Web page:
On paper, Todd Dalhausser’s background is mainly in footwear. His résumé includes Saucony, Reebok, Vans, and most recently, Altra.
But Dalhausser, who was named global brand president of Dickies in April, is quick to point out that he was actually responsible for apparel at most of his past jobs.
That puts him in good stead to oversee Dickies, which has a 101-year history as a workwear brand.
In his new role, the industry veteran has been charged with getting the venerable brand back on a growth trajectory for its parent, VF Corp., which owns both Dickies and Altra.
In the first quarter of fiscal 2024, sales for the Dickies brand were down 20 percent to $136.6 million. That comes on top of a 13 percent drop in sales to $725 million for fiscal 2023.
As he settles in to his new job, Dalhausser has a clear vision on what needs to be done. In a nutshell, he plans to bring Dickies back to its roots and stop chasing the fickle lifestyle customer who has embraced the brand of late. In addition, the number of styles will be dramatically reduced.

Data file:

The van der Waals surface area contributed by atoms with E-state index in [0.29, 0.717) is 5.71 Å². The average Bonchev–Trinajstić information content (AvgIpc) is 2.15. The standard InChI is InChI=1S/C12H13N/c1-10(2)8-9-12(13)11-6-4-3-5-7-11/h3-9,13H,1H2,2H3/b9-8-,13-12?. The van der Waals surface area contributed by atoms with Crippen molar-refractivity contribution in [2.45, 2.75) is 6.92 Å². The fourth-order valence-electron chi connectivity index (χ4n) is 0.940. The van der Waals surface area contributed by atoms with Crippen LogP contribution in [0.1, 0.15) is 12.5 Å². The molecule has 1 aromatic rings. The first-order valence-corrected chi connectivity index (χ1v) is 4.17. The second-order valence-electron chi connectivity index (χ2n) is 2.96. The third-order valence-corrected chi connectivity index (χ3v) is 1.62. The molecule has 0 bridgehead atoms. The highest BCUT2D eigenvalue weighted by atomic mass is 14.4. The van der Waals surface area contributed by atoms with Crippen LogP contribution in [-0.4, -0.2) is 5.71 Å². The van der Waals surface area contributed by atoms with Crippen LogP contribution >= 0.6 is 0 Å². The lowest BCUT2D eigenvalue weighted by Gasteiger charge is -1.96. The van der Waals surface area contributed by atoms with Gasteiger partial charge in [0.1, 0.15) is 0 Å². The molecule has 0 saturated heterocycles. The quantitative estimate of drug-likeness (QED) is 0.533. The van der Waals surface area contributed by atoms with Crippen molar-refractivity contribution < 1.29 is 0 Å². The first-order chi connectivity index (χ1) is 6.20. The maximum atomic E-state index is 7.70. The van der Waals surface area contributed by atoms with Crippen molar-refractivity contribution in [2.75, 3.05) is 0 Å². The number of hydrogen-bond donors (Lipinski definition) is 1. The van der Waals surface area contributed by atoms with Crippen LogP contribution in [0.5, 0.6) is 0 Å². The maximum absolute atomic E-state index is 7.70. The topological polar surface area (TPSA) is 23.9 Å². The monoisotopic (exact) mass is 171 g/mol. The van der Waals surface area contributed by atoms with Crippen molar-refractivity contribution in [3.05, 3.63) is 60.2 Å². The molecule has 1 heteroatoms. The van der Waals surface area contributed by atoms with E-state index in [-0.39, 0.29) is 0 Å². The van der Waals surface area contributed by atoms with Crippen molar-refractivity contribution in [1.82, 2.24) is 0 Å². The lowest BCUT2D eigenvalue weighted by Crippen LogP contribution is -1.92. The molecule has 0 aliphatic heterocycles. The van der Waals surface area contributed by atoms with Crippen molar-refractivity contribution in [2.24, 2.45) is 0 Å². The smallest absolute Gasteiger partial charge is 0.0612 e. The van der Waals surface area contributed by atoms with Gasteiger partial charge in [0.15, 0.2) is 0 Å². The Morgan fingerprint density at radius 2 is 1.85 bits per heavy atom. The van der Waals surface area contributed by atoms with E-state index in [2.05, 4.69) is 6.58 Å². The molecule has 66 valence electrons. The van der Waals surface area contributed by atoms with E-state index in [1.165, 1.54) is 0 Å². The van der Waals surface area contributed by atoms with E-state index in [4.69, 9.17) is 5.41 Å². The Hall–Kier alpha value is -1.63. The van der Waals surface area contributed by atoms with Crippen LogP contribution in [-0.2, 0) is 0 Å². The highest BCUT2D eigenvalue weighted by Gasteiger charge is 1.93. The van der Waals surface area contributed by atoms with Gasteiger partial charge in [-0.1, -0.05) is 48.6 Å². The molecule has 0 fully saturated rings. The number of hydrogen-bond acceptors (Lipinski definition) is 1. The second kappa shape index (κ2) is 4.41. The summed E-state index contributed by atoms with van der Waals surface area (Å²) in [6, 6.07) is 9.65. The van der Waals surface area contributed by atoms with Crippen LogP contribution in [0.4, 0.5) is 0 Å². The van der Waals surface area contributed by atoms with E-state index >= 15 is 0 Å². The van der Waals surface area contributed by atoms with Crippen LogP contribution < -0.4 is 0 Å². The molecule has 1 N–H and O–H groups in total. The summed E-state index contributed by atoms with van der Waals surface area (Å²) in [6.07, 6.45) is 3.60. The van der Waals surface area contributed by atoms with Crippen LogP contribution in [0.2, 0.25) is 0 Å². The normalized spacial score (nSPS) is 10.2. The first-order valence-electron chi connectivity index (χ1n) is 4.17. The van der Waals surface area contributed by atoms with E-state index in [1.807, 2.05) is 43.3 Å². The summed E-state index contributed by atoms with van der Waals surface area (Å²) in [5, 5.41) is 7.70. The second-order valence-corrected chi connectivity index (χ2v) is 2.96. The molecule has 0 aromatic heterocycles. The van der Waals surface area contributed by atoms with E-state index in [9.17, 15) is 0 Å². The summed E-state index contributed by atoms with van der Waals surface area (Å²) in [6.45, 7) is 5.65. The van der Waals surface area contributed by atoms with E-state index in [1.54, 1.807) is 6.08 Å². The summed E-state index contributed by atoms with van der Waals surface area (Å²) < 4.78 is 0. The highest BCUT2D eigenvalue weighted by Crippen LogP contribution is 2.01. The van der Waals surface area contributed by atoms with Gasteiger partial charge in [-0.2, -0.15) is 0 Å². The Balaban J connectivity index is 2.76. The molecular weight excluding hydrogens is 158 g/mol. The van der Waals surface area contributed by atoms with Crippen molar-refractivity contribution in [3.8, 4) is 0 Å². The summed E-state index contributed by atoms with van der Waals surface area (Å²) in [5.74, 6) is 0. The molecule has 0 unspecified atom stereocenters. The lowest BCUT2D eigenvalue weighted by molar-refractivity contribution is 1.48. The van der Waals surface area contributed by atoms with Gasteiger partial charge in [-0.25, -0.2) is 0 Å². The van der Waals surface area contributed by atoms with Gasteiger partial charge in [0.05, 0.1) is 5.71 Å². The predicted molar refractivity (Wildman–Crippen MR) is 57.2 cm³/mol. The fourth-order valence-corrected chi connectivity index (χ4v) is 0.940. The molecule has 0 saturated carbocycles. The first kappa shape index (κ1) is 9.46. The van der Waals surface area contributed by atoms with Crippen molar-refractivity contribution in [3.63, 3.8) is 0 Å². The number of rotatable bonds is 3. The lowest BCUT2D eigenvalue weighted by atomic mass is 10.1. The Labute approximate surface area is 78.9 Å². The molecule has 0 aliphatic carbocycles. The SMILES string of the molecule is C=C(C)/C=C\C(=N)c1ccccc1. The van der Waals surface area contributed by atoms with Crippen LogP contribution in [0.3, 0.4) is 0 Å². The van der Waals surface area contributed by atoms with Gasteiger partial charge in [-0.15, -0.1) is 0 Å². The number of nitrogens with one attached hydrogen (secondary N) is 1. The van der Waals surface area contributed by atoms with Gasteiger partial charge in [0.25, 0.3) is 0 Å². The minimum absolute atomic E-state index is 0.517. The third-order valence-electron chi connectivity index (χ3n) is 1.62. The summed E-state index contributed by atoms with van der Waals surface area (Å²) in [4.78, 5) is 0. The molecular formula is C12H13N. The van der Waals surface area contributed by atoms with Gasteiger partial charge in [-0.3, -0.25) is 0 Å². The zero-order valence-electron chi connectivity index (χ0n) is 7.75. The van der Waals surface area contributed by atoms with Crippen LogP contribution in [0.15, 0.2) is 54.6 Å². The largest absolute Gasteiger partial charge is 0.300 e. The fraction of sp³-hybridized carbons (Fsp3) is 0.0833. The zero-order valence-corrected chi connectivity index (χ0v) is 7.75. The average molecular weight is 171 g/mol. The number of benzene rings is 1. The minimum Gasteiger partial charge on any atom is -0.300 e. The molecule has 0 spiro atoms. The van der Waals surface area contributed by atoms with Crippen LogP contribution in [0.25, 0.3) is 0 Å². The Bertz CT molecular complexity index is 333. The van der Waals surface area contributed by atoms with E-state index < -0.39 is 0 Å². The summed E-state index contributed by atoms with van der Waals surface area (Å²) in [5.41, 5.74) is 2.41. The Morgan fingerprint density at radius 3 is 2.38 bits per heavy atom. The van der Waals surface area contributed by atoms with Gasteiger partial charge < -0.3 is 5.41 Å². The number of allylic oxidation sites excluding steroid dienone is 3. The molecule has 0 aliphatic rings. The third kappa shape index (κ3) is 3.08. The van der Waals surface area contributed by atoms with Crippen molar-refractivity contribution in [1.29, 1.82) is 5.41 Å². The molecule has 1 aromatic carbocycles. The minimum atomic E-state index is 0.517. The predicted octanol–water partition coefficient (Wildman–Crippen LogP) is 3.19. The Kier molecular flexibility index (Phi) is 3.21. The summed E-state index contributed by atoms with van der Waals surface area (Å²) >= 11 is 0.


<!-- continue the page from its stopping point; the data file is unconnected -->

“Six months ago, I was asked to consider moving over to the Dickies brand and joining the executive leadership team at VF,” he said. “Most of my background is working at footwear brands on the apparel business. So I would say I have as much, if not more, experience on the apparel side than I do footwear.”
So when he was approached by VF to make the jump from Altra, a running shoe brand, he never hesitated. “It’s not every day you have an opportunity to join a 100-plus-year-old brand — and a brand that is incredibly authentic and still true to its original foundation,” he said. “Opportunities like this don’t come along very often, maybe once in a career.”
He pointed out that at the company’s headquarters in Fort Worth, Texas, there is an extensive archive where many historical pieces are kept. “You can open a drawer and see an 80-year-old piece of apparel that was originally built for work. And to still stay true to that today is absolutely amazing.”